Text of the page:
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Sinclair Sucks!

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  • Sinclair Sucks!

    boycott now!

    [broken link]

    and now, the blog news...

    Friday, October 15, 2004
    Sinclair's Losing Sponsors

    WGME's plan to air a documentary critical of Democratic presidential candidate John Kerry prompted three Maine companies Thursday to pull their advertising from the Portland TV station.

    Hannaford supermarkets, the Lee Auto Malls, and the law offices of Joe Bornstein withdrew their advertising indefinitely from WGME (Channel 13) over its plans to air "Stolen Honor: Wounds That Never Heal" on Oct. 23.

    WGME's owner, Sinclair Broadcast Group, has ordered its 62 TV stations in local markets across the country to air the film without commercials.


    But the so-called "Fairness Doctrine" was abolished in 1987 as part of deregulation in the TV industry. In the 1990s, further deregulation allowed companies to own large numbers of stations, giving them more power and influence over the airwaves.

    This has nothing to do with free speech, and everything to do with corrupting our government. Sinclair has a vested interest in keeping bush in power.

    Should Kerry win, it is expected that new regulations would force Sinclair to sell off some of their stations, and since they're already on rocky financial footing, more stringent regulations could potentially put them out of business.

    ...not that, that would be a bad thing.
    Last edited by Rothgo; 04-09-2010, 03:46 AM.
    \"Bush\'s army of barmy bigots is the worst thing that\'s happened to the US in some years...\"
    Michael Moorcock - 3am Magazine Interview

  • #2
    message from a person called "ME T."

    I love having comments here, because it gives instant feedback if I get something wrong or to overlook a point. A couple things that came up recently in the comments:

    First, it's been pointed out that I don't know anything about Minnesota politics, and that Jesse Ventura is -- as was pointed out on the blog of Brown University Democrats -- about as popular in the state as Bill Buckner in Boston. I had assumed Ventura would still have some of his capacity to reach the younger, infrequent voters who were responsible for his 1998 victory, but apparently I was wrong.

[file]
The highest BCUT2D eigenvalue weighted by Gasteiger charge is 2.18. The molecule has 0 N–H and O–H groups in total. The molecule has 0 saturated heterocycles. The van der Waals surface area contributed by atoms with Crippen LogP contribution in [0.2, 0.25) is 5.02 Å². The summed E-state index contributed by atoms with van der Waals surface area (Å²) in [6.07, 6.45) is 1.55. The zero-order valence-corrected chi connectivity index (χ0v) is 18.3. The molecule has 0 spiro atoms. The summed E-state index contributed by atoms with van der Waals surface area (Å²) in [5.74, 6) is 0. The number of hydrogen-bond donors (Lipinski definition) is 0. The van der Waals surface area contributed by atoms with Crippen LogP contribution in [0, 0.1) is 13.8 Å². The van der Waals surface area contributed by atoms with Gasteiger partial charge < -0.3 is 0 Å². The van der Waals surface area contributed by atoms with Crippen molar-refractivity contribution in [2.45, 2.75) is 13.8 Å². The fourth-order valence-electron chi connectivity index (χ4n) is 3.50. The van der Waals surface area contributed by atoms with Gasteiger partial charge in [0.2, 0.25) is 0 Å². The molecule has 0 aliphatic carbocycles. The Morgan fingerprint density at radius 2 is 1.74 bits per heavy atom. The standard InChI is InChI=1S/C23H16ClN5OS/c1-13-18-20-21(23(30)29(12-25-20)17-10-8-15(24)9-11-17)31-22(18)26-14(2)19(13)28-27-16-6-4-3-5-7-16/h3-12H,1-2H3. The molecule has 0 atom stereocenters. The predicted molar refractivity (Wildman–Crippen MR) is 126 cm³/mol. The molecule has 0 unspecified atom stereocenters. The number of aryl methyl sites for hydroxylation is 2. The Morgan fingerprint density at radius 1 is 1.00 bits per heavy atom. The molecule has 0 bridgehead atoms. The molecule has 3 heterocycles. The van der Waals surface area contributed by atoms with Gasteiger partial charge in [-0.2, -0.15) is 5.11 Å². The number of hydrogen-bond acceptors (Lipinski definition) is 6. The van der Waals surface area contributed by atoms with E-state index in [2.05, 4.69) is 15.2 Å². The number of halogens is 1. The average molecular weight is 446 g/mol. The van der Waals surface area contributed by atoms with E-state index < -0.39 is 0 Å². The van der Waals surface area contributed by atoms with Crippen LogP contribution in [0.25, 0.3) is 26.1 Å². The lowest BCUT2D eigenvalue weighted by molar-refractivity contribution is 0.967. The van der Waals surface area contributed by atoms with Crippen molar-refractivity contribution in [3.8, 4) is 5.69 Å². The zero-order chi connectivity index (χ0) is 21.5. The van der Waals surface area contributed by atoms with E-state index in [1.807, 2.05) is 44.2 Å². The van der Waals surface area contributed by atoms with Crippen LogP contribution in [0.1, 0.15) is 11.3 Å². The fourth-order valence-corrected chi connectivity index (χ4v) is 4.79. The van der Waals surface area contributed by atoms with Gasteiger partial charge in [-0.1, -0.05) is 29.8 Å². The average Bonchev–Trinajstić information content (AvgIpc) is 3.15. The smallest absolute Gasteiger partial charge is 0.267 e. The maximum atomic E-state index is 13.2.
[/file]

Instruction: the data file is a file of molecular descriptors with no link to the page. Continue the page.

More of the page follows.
And an interesting, very packed comment about Sinclair Broadcasting, from "fatbear":

    Sinclair is desperate, on the cusp of destruction (self-caused). They have constructed a classic over-leveraged multi-station group, with a debt/equity ratio over 7:1, and interest rates tied to (now rising) LIBOR and a EBIDTA/debt ratio. They either are allowed to own more stations and operate/own more duopolies, or they collapse under the weight - that's why the stock has gone down ~70%, and that's why they MUST have a Repub FCC. Running the show is a chip to be cashed in in that case; they can't survive if the Dems win, so any Dem FCC threat is akin to "multiple life sentences to be served consecutively."
    The basic finances reported here are accurate, although I don't know enough about the industry to know whether owning more stations would save the company or not. Assuming this is generally correct, this is a good example of the kind of company that the Bush administration tends to like: not brilliant entrepreneurs, but rent-seekers, people skilled at manipulating the regulations of highly-regulated or government-dependent industries. The real entrepreneurs of the New Economy, those who can make a business work whether the FCC is rigging the game in their favor or not, are neither the beneficiaries nor the prominent backers of the Bush-DeLay machine.